Celebrate all things Chicago. Food, history, music, baseball. Mesa Riverview.

March 14 - 16 
Fountain Hills Fine Art and Wine Affaire
Arts, crafts, entertainment, wine. Sponsored by Thunderbird Artists. Fountain Hills.

March 15th
31st Annual St. Patrick’s Day Parade and Faire
The Phoenix St. Patrick’s Day Parade began in 1984. It’s purpose is to preserve and enhance the heritage and traditions of the Irish Culture as well as share that culture with the citizens of Arizona. The Parade has marching bands, Irish step dancers, bagpipers, police and fire vehicles, government dignitaries, floats, the 2014 Arizona Irish Colleen / Arizona Rose with her Court and a whole lot more.

March 20 
Birds ‘n’ Beer
Birds ‘n Beer offers local professionals a fun and refreshing way to learn about Arizona birds and other wildlife while networking with fellow nature-lovers. Have a cold brew while enjoying an enlightening and lively presentation on Arizona nature. Nina Mason Pulliam Rio Salado Audubon Center in Phoenix. RSVP requested 602-468-6470. 

March 22, 23 
Arizona Dragon Boat Festival
Dragon Boat Races at Tempe Town Lake. Craft booths and entertainment.

March 22 
Archaeology Festival
Activities highlighting the archaeology, rock art, and desert ecology of Arizona. Activities include archaeology demonstrations, guest exhibitors, guided hikes on the petroglyph trail, mock archaeology dig for kids, rock art and archaeology themed children’s art exhibit, live Sonoran Desert wildlife, music. Free admission. Deer Valley Rock Art Center, Phoenix.

March 22 
Beer for Brains Epicuriad
Chefs create beer and wine parings with gourmet dishes in friendly competition. Raffle and live music in a cocktail party setting. Proceeds the Beer for Brains Foundation to find a cure for brain cancer. Phoenix.

March 22
American Indian Art & Artifacts Appraisal Day
Get an expert opinion on your American Indian artwork as leading art traders offer information about materials, dates, artists and traditions. Appraisals are not for insurance purposes, but solely for educational information. Appraisal fees apply. Heard Museum. 

March 22 
Astronomy Evenings
A talk (novice level) explaining facts about the solar system and the galaxy around the planet earth followed by observing the moon, several planets, star systems through a celestron telescope. Weather permitting. Registration required. Ages 8+. Pinnacle Peak Park, Scottsdale.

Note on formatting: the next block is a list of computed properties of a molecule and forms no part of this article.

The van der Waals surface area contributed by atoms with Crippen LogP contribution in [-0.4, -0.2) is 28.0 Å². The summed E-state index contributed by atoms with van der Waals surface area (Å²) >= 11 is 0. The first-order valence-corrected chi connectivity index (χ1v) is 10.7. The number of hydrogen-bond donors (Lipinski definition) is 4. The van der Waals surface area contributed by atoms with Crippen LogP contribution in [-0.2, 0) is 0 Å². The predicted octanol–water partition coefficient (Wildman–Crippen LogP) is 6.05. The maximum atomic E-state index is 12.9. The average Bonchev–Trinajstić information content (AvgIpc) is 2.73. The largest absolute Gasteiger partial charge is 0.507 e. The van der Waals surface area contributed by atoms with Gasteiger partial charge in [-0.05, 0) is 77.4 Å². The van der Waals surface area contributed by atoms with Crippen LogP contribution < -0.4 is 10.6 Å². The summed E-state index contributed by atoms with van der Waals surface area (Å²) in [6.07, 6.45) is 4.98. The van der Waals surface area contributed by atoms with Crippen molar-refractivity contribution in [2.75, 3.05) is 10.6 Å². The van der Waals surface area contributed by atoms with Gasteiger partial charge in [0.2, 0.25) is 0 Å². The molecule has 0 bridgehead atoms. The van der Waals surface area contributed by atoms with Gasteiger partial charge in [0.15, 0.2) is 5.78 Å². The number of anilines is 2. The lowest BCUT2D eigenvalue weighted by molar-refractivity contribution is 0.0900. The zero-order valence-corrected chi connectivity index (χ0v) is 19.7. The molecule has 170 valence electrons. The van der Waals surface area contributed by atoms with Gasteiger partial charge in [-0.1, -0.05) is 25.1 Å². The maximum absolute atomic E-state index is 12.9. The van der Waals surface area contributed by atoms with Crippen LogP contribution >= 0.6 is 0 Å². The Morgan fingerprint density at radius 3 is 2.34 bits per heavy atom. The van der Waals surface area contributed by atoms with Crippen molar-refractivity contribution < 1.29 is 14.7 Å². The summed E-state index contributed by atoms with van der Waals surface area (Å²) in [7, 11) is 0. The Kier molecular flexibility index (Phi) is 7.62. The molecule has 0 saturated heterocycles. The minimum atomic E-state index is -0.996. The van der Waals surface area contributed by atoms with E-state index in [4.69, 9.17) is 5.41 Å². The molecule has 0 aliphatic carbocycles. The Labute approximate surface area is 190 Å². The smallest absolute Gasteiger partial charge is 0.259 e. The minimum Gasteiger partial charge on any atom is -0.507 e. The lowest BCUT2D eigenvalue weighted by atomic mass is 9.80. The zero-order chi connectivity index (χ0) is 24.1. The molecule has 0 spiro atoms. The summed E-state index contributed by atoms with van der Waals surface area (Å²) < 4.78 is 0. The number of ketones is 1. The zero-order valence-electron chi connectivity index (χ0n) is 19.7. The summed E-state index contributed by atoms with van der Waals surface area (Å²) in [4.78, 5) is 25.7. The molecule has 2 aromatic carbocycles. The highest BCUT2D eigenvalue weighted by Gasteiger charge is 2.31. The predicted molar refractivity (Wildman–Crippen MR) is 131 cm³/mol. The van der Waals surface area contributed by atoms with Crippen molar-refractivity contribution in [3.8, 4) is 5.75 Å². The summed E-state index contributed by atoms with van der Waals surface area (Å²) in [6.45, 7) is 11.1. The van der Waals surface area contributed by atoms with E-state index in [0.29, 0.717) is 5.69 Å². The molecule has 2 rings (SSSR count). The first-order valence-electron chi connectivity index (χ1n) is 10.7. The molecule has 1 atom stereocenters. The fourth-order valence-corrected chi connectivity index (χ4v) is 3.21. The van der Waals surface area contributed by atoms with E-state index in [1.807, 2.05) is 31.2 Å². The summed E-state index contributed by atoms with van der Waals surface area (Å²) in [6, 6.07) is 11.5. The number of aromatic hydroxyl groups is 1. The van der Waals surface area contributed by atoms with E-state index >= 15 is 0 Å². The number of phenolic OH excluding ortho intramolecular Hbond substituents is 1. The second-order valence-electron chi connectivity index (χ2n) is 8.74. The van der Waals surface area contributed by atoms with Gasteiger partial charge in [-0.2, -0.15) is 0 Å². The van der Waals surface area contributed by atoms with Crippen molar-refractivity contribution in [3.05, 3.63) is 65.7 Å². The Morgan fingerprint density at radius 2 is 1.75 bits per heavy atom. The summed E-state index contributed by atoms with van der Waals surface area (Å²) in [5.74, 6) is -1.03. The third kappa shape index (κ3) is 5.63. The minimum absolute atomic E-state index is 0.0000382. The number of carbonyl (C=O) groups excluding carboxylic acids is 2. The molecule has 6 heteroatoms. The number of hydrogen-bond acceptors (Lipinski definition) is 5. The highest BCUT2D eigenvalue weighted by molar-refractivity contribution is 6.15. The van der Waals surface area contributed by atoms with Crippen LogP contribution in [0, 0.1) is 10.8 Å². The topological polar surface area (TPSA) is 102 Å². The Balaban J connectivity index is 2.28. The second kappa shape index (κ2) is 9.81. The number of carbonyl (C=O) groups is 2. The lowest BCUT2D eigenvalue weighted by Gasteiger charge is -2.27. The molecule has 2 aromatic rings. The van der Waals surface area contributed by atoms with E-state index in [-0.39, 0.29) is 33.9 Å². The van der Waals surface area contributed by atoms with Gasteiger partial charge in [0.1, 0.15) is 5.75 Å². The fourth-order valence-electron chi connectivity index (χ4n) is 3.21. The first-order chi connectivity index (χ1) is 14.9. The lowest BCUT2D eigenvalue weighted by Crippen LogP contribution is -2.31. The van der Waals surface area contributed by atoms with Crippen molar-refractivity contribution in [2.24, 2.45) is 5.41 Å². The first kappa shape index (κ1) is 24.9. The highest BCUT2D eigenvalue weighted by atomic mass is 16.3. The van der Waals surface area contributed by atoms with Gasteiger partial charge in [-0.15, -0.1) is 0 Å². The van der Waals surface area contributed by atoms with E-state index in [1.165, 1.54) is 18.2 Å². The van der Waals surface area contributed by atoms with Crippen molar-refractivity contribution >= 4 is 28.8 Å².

March 22, 23 
Arizona Touch of Class Miniature Horse Show
At WestWorld in North Scottsdale. Registered miniature horses in performances and competition. Free admission, free parking.

March 22 
Just for Kids Fishing Festival
Anglers United organizes a free fishing event for hundreds of kids at Kiwanis Park in Tempe.

March 22 
Great American BBQ & Beer Festival
A family festival in the streets of downtown Chandler where you can listen to music, have fun and enjoy great food and beer. Downtown Chandler.

March 28
Agave on the Rocks
Celebrate Sonoran roots with gourmet cuisine prepared by renowned Valley restaurants and caterers, music and margaritas. 21+ only. Desert Botanical Garden, Phoenix.

March 28 - 30 
Fiesta Days Rodeo in Cave Creek
Golf tournament, dance, parade, three-performance PRCA rodeo and related events. Entertainment for cowboys and cowgirls of all ages.

March 29, 30 
Anthem Days
Arts, crafts and business fair, live musical entertainment, carnival rides and games, food court and beer garden, bounce houses and egg hunt. Anthem Community Park.

March 29, 30 
Arizona Game and Fish Expo
Activities, demonstrations and exhibits in the areas of hunting, fishing, recreational shooting, archery, off-highway vehicle (OHV) and watercraft recreation, conservation and wildlife education, camping and other outdoor elements.

March 30 
Bon Vivant - A Celebration of Fine Food & Drink
Hundreds of varieties of wines, beers, and non-alcoholic beverages will be sampled and cuisine from the valley’s hottest restaurants. Live entertainment. Tickets start at $65. 21+ only. Tempe Marketplace.

March 30 
Eight’s Check, Please! Arizona Festival
A food event highlighting Arizona’s independent restaurant scene, the event showcases cuisine from restaurants featured on the locally produced TV show Check, Please! Arizona. Seminars, cooking demonstrations. CityScape, Downtown Phoenix.

Friday, February 28, 2014

Phx homeowners lifted out of underwater

Fri Feb 28, 2014 9:44 AM
Higher home prices have lifted more metro Phoenix homeowners out from underwater on their mortgages.
Only about 22 percent of Valley homeowners owe more on their mortgage than their house is worth now, according to real estate brokerage and data firm That's down from a high of 36 percent during in the fall of 2011 after home prices plummeted to the lowest level during the housing crash.
But the rate isn't likely to drop by much more this year, according to real estate analysts forecasting a slower price appreciation for the region's housing market.
A breakdown of Phoenix-area underwater homeowners, and how much they owe:
-Fewer than 20 percent of homeowners underwater owe more than 42 percent of what their house is worth.
-A range of 21 to 40 percent owe 22 percent more than their house is worth.
-A range of 41 to 60 percent owe about 12 percent more than their house is worth.
-A range of 61 to 80 percent own 7 percent more than their house is worth.
-A range of 81 to 100 percent owe 4.4 percent more than their house is worth.
-About 13 percent of Valley homeowners owe more than double what their is house is currently rate.
Las Vegas has the highest negative equity rate for homeowners in the country at 35 percent.
Nationally negative equity has fallen for the past seven quarters, freeing almost 3.9 million homeowners nationwide in 2013. The U.S. rate for homeowners underwater is slightly below 20 percent.